The filmography of Jean-Luc Godard is filled with incendiary, extravagantly successful work. Even if his films weren’t fashionable, they’d be vital. But of course, one of a fun things about Godard is a fact that his work is filled with capital-L Looks. Just consider of Jean Seberg’s striped shirt (the summary of lighthearted Francophile character before it became a cliché) or New York Herald Tribune sweater in Breathless (1960), or Anna Karina’s boundless fur collar and primary-colored stockings in A Woman Is a Woman (1961). These looks have turn long-lived anxiety points for film snobs and conform magazines alike, and with good reason. One of Godard’s many select achievements (among other things, of course), Two or Three Things we Know About Her (1967) played during New York’s Metrograph museum in a sure-to-be-beautiful 35mm imitation progressing this month, and a auteur’s new film, The Image Book, premieres during a New York Film Festival tonight.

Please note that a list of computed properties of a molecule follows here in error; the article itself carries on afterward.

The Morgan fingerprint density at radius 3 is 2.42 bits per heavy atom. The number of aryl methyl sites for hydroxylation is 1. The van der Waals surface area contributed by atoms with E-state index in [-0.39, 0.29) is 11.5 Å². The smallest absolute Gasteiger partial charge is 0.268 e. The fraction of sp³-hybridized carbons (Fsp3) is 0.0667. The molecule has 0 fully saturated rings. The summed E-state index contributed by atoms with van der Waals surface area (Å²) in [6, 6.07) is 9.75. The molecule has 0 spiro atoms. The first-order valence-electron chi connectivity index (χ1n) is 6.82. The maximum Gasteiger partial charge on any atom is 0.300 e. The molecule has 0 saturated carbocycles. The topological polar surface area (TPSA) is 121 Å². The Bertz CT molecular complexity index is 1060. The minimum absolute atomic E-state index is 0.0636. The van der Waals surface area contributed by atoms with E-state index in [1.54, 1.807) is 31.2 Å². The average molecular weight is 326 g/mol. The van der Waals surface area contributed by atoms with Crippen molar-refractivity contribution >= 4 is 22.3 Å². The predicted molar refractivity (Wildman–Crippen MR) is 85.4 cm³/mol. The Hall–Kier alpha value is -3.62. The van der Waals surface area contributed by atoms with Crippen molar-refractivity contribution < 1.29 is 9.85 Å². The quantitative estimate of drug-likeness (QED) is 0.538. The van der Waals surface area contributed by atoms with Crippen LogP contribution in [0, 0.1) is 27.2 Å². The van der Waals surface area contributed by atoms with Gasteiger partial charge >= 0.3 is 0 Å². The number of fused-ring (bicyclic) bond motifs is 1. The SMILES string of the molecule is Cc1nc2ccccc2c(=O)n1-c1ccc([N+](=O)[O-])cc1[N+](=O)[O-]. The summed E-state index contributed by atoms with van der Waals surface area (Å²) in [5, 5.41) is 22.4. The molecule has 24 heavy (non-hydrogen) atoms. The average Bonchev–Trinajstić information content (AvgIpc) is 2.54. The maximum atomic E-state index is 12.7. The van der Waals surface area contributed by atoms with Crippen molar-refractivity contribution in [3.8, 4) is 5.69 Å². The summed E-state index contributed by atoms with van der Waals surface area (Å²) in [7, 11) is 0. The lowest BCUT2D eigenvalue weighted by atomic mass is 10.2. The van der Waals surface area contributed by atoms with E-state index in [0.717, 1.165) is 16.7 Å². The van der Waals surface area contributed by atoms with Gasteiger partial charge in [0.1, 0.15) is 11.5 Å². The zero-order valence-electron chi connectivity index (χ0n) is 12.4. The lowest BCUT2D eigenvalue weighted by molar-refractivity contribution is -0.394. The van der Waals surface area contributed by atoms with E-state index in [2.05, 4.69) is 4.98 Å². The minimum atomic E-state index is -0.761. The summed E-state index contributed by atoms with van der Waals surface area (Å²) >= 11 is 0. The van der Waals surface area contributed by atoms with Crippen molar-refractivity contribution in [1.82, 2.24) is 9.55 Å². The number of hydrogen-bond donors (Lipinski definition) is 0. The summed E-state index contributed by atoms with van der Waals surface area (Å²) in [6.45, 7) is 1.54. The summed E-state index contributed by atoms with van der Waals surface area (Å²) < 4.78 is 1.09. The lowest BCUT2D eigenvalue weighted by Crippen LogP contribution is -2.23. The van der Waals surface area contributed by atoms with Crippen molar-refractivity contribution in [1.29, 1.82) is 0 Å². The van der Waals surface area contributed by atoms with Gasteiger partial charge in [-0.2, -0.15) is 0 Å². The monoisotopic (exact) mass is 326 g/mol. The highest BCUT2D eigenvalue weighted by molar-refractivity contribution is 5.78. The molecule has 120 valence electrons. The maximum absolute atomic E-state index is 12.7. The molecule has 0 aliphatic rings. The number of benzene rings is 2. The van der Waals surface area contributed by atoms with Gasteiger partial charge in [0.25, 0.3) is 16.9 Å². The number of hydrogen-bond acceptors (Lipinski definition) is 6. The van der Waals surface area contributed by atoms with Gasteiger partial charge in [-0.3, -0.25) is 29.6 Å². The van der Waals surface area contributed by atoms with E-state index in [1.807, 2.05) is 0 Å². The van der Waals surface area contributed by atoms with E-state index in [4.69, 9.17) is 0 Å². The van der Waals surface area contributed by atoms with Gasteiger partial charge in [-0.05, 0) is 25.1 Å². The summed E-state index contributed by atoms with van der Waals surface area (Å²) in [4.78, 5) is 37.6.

Two or Three Things we Know About Her is a incursion into investigation that uses a philosophical whispered voiceover from a executive and varied imagery to follow Juliette (Marina Vlady), a bourgeois housewife who dabbles in prostitution. The film critiques capitalism and a Vietnam War and facilities characters directly addressing a camera. All of this seriousness, though, is presented in some of a many potent, cocktail art-ready colors of a ’60s. Costumes exist in peace with décor and products. An early stage of Juliette soaking dishes facilities a delegate in a unusual pattern, a red-and-purple Buster Keaton poster, and an array of appealingly organised packages. What could be paltry becomes scenic.